1950s | 1960s | Dresses

Vintage Dress for Wedding Guest? Need Your Advice

April 5, 2013

This August, I’ll be attending a family wedding ‘down the shore.’  (That’s at the beach, in Jersey-speak).  So, the conditions for dancing will be hot and muggy.  I’d love to sew a dress from my vintage pattern stash, picture below.

Vintage Dress Pattern Stash

Please share your thoughts.  Which dress would work best for a family wedding?  Originally, I planned to do the Spadea dress (lower right) in silvery blue silk shantung with an white organza collar.  But the pattern is unprinted, and really beyond my skill set.  The Advance 2836 two-piece (lower left) is my favorite, but it might not be best for dancing.  That leads me to the Advance 9781 (bottom center).  I’ve not sewn a full skirted dress like this.  How difficult would it be?  Would it need a petticoat?  What fabric would you suggest?  Appreciate any advice or suggestions that this group can share.  Thanks!

  1. A few things for consideration

    1) Unprinted patterns aren’t any harder than printed patterns. There is a key telling you what the holes on the pattern means. The first one I did didn’t even have instructions, and I managed it easily.

    2) In order to look like the pattern envelope, a full-skirted dress needs crinolines underneath, which you will also need to make.

  2. Unprinted patterns aren’t blank, they just have punched markings instead of inked ones. As long as you read the directions carefully, mind your seam allowance (which is marked on the plate on your sewing machine, no?), and mark where the holes are punched, you should be fine. I use unprinted patterns all the time, to the point that I find printed patterns messy and confusing.

    A full-skirted dress is no harder than one with a fitted skirt. I find them easier because they don’t require as much fitting. Gathering or pleating the skirt isn’t usually that hard (if the skirt is just a bit rectangle, I mark it off at the side seams, then in halves, quarters, eighths, etc. Do the same with the lower edge of the bodice and gather the skirt so the markings match). You’ll need petticoats if you want the skirt to be that fluffy.

    As for fabric . . . I probably can’t help. I’m a total cotton devotee because I live in southeast Texas and we can match, if not surpass, the Jersey shore in heat and humidity (and my mother is from south Jersey so I know what I’m talking about). I want it breathable and washable. If you want something more formal . . . I guess start with the suggestions on the pattern packet?

  3. Unprinted patterns are not as scary as they seem at first! I just “translate” the punches and holes to printed markings when I trace my vintage patterns.

    Full skirted dress will be poofy like on the pattern cover with a crinoline unless you are using a really stiff fabric. Crinolines aren’t too difficult to make, just annoying. My first crinoline was made from a thrift store prom dress lining that already had the tulle attached. All I did was add an elastic waistband.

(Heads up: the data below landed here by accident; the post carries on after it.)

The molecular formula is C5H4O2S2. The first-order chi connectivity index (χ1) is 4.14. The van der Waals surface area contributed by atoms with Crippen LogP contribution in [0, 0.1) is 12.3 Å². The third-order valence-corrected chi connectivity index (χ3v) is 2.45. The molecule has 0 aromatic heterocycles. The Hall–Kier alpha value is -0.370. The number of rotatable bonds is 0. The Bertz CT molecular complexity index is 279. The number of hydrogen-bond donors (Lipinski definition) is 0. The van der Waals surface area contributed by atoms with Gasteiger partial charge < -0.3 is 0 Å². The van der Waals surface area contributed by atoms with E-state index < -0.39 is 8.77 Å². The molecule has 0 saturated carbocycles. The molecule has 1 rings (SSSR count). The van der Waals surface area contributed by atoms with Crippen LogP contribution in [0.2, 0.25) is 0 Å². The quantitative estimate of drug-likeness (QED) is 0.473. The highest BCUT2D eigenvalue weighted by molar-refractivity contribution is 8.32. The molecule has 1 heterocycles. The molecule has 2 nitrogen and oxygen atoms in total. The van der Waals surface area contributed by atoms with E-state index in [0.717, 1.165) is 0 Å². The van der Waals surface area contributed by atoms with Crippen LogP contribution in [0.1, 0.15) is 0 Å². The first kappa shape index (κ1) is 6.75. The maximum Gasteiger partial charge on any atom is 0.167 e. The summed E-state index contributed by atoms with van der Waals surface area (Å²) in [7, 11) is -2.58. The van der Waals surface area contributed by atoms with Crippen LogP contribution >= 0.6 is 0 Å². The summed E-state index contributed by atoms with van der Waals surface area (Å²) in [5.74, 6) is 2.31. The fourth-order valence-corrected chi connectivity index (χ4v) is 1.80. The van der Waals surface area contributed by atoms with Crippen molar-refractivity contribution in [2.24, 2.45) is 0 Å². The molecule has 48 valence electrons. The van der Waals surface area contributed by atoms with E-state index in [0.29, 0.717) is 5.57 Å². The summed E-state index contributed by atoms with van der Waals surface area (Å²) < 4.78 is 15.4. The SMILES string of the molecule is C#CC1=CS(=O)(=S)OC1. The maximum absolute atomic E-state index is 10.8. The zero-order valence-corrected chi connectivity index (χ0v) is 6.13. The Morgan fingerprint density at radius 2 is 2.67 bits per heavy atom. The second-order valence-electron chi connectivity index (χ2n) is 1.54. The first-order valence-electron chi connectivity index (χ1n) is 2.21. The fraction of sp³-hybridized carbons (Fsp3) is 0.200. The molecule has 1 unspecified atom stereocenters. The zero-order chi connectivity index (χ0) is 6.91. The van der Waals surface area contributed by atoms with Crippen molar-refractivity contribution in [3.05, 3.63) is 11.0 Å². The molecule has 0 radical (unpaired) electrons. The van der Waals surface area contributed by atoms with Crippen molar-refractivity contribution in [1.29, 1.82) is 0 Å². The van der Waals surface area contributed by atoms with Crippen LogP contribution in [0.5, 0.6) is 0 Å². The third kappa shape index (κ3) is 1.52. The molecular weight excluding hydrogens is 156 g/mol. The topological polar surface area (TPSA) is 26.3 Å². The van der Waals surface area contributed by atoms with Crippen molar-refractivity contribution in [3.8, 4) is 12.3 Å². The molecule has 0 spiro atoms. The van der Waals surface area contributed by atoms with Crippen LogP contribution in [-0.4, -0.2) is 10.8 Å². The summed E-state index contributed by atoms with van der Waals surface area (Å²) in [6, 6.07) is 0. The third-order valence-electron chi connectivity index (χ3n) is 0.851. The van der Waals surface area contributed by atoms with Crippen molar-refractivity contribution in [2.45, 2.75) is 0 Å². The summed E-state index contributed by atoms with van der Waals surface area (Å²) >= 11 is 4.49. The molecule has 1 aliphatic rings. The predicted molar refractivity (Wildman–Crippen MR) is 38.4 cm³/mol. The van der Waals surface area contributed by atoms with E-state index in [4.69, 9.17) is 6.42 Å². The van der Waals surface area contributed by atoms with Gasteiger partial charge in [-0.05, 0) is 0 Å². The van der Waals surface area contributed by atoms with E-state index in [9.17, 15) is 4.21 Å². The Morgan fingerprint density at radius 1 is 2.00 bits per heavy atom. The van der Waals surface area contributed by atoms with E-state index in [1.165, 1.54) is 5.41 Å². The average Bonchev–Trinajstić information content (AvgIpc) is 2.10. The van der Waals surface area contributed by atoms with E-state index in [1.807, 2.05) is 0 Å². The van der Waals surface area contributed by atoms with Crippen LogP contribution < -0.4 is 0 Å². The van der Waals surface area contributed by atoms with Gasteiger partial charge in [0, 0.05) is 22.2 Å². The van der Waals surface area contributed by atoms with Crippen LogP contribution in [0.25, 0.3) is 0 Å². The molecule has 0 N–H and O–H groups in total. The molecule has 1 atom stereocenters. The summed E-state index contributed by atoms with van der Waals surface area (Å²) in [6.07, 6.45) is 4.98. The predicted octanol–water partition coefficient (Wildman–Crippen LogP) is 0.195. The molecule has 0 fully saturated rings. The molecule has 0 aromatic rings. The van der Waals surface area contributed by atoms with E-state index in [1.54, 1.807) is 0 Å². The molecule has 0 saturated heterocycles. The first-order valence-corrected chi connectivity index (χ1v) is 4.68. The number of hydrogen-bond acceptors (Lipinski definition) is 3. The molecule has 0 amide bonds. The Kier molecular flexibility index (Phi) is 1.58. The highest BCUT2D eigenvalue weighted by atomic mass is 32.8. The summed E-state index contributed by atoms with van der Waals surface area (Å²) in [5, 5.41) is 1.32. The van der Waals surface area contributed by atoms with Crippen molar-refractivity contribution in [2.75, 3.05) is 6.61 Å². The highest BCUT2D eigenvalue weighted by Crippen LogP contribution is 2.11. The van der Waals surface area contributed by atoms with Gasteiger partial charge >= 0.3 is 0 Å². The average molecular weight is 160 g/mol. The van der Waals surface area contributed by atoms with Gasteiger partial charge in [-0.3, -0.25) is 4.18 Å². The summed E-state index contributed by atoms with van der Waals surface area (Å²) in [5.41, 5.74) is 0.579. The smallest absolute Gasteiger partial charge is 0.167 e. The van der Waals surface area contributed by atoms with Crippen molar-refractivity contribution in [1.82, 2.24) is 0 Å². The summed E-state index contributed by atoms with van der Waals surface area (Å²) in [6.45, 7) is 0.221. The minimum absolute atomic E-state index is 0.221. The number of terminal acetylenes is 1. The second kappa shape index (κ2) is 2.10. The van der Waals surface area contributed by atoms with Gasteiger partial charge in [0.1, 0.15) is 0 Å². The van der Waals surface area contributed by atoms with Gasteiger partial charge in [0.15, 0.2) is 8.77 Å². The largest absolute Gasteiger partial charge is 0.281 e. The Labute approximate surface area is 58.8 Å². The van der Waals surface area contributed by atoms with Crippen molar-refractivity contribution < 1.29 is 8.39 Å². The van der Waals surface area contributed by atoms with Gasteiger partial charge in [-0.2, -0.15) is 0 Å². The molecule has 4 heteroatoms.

If it’s going to be hot and muggy, try to stick with natural fabrics so they’ll breath. I find that a crinoline also helps in hot, sticky weather because they allow air flow under your skirt.

  4. Full skirts aren’t that hard to make as the others have stated above. They would probably be easier to dance in then the wiggle dresses…
    I wear my full skirts without anything under them but I’m not trying to be historically accurate or anything. I guess it just depends on the look you are going for.
    You have several lovely choices. Just take your time and I’m sure you will come out with a lovely dress!

  5. I agree with everyone about the unprinted pattern. Don’t let it intimidate you. They’re really just as easy once you identify the markings. The full skirted one would be comfy for dancing, and the large pleats would make it pretty simple. If you’re having to even out gathers that can be tedious, but with the pleats marked it should be really simple. I wear full skirted dresses all of the time without a crinoline and while they don’t stand out like the envelope illustrations, they look perfectly fine, especially if you have a heavier fabric, or something light but with a stiff body. If you have a relatively hourglass figure, or slightly wider hips, that will actually make enough difference in the skirt to waist ratio to help make the skirt look a bit fuller (in my experience). Good luck with whatever you decide!

  6. Wow – thanks everyone for the helpful comments. You’ve given me a lot of confidence! I will certainly post the results. Best wishes from Lise

  7. Yes to everything, plus try a silk shantung or
    Dupioni, it’s crisp and light and luxe too. Asian
    Countries use it a lot (Thai silk) and what’s more
    Humid than Bangkok? You can interline the bodice with
    Cotton so it doesn’t stick to you. And use horsehair
    Braid to help the gem stand out without needing
    A crinoline if it’s too hot to wear one.
    Enjoy the wedding!

  8. Maybe not the easiest choice…but I would pick the slim-cut version of 9848 in a pretty print, and the jacket from 9781 in a coordinated, cheery solid color, so it can go over other stuff, too.

    Add pearls and pumps and you’re THERE, baby!

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